Open Thread

The Open Thread for 12/7/2018

“Three new court documents are scheduled to emerge Friday that could shed new light on what Donald Trump’s former top aides have been telling — or not telling — federal investigators,” NBC News reports.

“A federal judge in New York has ordered that prosecutors for the Southern District of New York and the Special Counsel’s Office have until 5 p.m. Friday to deliver sentencing memos designed to detail Michael Cohen’s cooperation in their ongoing investigations.”

“And special counsel Robert Mueller is also due to file a document spelling out what his team previously referred to as the ‘crimes and lies’ that led them to cancel a cooperation agreement with Paul Manafort.”

“Republican officials had early warnings of voting irregularities in North Carolina congressional race that are now the subject of probes,” the Washington Post reports.  In the days immediately after the GOP primary, aides to Rep. Robert Pittenger (R-NC), who lost the race, told the state party’s executive director that they believed fraud had occurred. GOP officials did little to scrutinize the results, instead turning their attention to the general-election campaign.

“Over a thousand absentee ballots from likely Democratic voters may have been destroyed in the race for North Carolina’s 9th Congressional District last month as allegations of fraud on behalf of the Republican candidate mount,” The Hill reports.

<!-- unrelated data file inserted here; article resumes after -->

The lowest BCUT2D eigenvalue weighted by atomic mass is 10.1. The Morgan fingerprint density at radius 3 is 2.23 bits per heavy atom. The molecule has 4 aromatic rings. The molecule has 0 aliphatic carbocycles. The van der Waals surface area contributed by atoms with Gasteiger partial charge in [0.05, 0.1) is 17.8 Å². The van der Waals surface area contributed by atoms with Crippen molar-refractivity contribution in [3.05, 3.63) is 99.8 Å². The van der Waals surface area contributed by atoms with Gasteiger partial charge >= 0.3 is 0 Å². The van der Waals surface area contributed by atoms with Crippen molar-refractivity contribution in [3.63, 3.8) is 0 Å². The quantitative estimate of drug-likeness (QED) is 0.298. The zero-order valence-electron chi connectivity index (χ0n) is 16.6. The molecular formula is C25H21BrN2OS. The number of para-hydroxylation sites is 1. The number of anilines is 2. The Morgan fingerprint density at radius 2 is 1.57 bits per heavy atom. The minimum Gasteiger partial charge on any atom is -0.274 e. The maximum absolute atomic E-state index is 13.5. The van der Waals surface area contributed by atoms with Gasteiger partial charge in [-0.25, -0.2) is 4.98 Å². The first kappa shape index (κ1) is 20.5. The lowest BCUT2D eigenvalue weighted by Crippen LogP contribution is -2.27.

Said Wake County District Attorney Lorrin Freeman: “You’re looking at several thousand, possibly 2,000 absentee ballot requests from this most recent election. About 40 percent of those, it appears, at this point may not have been returned.”

Dallas Woodhouse, executive director of the North Carolina Republican Party, told CNN that he supports a new election if allegations of fraud in the 9th congressional district race are proven true and it impacted the outcome of the race.

Said Woodhouse: “This has shaken us to the core. We are not ready to call for a new election yet. I think we have to let the board of elections come show their hand if they can show that this conceivably could have flipped the race in that neighborhood, we will absolutely support a new election.”

Dan McCready (D) withdrew his concession in a North Carolina congressional race that has been roiled by accusations of fraud, the Washington Post reports.  McCready also called on rival Mark Harris (R) “to tell the American people exactly what he knew and when he knew it.”

Rep. Nancy Pelosi (D-CA) “is considering a push to enact term limits on Democratic committee chairs ― a move meant to help her secure the votes to once again be House speaker,” the HuffPost reports.

“According to two Democratic sources, Pelosi held a meeting with one of her holdouts Tuesday, Rep. Ed Perlmutter (D-CO), and offered to support term limits for chairs in exchange for his vote for her as speaker.”

“While Perlmutter was noncommittal, the move could be a significant concession for Pelosi ― one that would anger many senior members in the House Democratic Caucus but also provide a pathway for newer members to move up in Congress.”

The Atlantic: “When the report will hit is the question. That it will hit, and that it will contain at least some new problems for President Donald Trump and those close to him—especially as House Democrats take the majority—seems certain.”